Bathed in a sea of blue, Los Angeles has almost never looked better. This epic crime drama from Micahel Mann is said to be his best, what he wanted to do with "Thief" from 1981, with a bigger budget. Al Pacino is Vincent Hana, a cop who is in another failed marriage, burnt out yet still on overdrive. Robert De Niro is Neil McCauley, a man who did time in Folsom who still takes down scores from safes and banks. Val Kilmer has a good supporting role as one of De Niro's henchmen, and these guys really do not mess around. In the beginning we see Neil steal an ambulance and the first score is an armored truck. They hire some help that goes a little crazy and kills the driver, and sparks start to fly left and right.
Many did not like the length of this film, and at almost three hours
that is understandable. A very ambient musical score, and McCauley's
hard nosed desire for one last retirement plot make this picture sizzle.
The layers of blue are shown to us in perfect form, when Val Kilmer is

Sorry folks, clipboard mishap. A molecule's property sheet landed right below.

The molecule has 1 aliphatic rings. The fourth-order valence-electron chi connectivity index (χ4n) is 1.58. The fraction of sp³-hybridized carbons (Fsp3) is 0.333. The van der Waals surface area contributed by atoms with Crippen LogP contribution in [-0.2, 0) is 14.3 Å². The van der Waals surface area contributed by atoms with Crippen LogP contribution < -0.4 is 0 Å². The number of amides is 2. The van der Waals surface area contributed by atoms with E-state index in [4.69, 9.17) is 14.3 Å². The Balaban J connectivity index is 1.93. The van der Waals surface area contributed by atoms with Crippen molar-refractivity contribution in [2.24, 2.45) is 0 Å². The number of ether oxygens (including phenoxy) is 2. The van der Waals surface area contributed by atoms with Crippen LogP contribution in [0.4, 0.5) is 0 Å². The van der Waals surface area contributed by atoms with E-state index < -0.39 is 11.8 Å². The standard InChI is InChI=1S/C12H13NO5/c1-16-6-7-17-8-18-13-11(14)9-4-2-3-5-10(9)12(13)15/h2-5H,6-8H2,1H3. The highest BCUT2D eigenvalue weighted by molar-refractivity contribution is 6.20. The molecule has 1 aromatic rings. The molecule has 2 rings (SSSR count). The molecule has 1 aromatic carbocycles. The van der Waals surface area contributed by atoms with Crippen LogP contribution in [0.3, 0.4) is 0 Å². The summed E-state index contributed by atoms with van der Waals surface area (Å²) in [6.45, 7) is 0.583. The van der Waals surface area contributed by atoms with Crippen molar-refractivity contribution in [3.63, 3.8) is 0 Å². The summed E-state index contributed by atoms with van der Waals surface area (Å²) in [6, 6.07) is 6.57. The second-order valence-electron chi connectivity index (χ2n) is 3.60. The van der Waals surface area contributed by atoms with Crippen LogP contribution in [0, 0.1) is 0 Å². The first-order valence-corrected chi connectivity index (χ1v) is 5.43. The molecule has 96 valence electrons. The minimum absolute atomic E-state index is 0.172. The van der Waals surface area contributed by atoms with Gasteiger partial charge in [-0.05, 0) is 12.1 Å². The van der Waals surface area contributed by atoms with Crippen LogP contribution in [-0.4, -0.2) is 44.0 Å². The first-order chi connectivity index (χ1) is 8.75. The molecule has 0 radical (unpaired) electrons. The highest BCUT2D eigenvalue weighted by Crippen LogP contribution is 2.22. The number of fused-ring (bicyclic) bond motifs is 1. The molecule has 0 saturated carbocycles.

asleep on McCauley's floor after a fight with his wife. De Niro sets his
gun on the counter, gets coffee for them both, and we see the Pacific
Ocean behind them in it's early morning glory as Kilmer stumbles up.
Michael Mann also achieves these perfect shots in "The Insider", in
which he shows us Russel Crowe standing by a lake getting ready to
testify against big tobacco. The simple, modern apartment which still
has no furniture is the homage to the man who has everything but wants
just a little more.
Amy Brenneman plays Eady, the lonely artist who McCauley meets in a
bookstore. At first completely snubbing her, he falls for her lost
persona, a delicate woman who moved out West. His desperation for
companionship is a wonderful theme, and the real treats in this movie
happen when Pacino and De Niro sit down together for Coffee. McCauley is
told that "now that he has been sat down with in person, I am not going
to like it when I am going to have to take you down". He returns the
qoute by telling Pacino he neither will like it; and the stage is set
for climax. a portrait of the busy highways, secret information being
sold, banks letting themselves be ripped off for insurance money, and
shoot outs in broad daylight, "Heat" is a modern winner of a film.
Taking from some of the best dramatic scenes of his TV series "Miami
Vice", Michael Mann shows us what the big boys do here when they sit
down to making an epic gangster movie.